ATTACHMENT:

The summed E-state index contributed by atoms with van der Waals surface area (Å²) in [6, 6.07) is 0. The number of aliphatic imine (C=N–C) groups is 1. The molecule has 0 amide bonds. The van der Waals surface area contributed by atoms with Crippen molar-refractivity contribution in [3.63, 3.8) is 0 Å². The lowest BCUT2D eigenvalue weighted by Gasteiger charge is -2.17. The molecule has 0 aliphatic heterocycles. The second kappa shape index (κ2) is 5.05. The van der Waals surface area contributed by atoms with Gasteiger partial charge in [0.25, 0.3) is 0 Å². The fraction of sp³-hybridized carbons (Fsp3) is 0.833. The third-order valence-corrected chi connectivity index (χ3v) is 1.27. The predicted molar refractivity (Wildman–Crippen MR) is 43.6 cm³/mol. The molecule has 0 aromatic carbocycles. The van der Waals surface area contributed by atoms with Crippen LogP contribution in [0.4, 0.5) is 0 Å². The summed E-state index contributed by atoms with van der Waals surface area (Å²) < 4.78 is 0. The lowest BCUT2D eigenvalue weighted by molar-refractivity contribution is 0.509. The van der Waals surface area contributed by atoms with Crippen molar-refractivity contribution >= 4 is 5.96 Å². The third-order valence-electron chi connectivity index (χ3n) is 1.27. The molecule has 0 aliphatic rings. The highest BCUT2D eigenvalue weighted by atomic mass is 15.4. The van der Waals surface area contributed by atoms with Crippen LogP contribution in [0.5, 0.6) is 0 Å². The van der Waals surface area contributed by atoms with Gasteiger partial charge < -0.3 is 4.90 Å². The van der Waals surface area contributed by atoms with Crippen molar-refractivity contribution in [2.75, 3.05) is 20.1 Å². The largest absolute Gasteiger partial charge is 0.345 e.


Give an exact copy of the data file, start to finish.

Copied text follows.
The summed E-state index contributed by atoms with van der Waals surface area (Å²) in [6, 6.07) is 0. The number of aliphatic imine (C=N–C) groups is 1. The molecule has 0 amide bonds. The van der Waals surface area contributed by atoms with Crippen molar-refractivity contribution in [3.63, 3.8) is 0 Å². The lowest BCUT2D eigenvalue weighted by Gasteiger charge is -2.17. The molecule has 0 aliphatic heterocycles. The second kappa shape index (κ2) is 5.05. The van der Waals surface area contributed by atoms with Gasteiger partial charge in [0.25, 0.3) is 0 Å². The fraction of sp³-hybridized carbons (Fsp3) is 0.833. The third-order valence-corrected chi connectivity index (χ3v) is 1.27. The predicted molar refractivity (Wildman–Crippen MR) is 43.6 cm³/mol. The molecule has 0 aromatic carbocycles. The van der Waals surface area contributed by atoms with Crippen LogP contribution in [0.4, 0.5) is 0 Å². The summed E-state index contributed by atoms with van der Waals surface area (Å²) < 4.78 is 0. The lowest BCUT2D eigenvalue weighted by molar-refractivity contribution is 0.509. The van der Waals surface area contributed by atoms with Crippen molar-refractivity contribution >= 4 is 5.96 Å². The third-order valence-electron chi connectivity index (χ3n) is 1.27. The molecule has 0 aliphatic rings. The highest BCUT2D eigenvalue weighted by atomic mass is 15.4. The van der Waals surface area contributed by atoms with Crippen LogP contribution in [0.5, 0.6) is 0 Å². The van der Waals surface area contributed by atoms with Gasteiger partial charge < -0.3 is 4.90 Å². The van der Waals surface area contributed by atoms with Crippen molar-refractivity contribution in [2.75, 3.05) is 20.1 Å². The largest absolute Gasteiger partial charge is 0.345 e.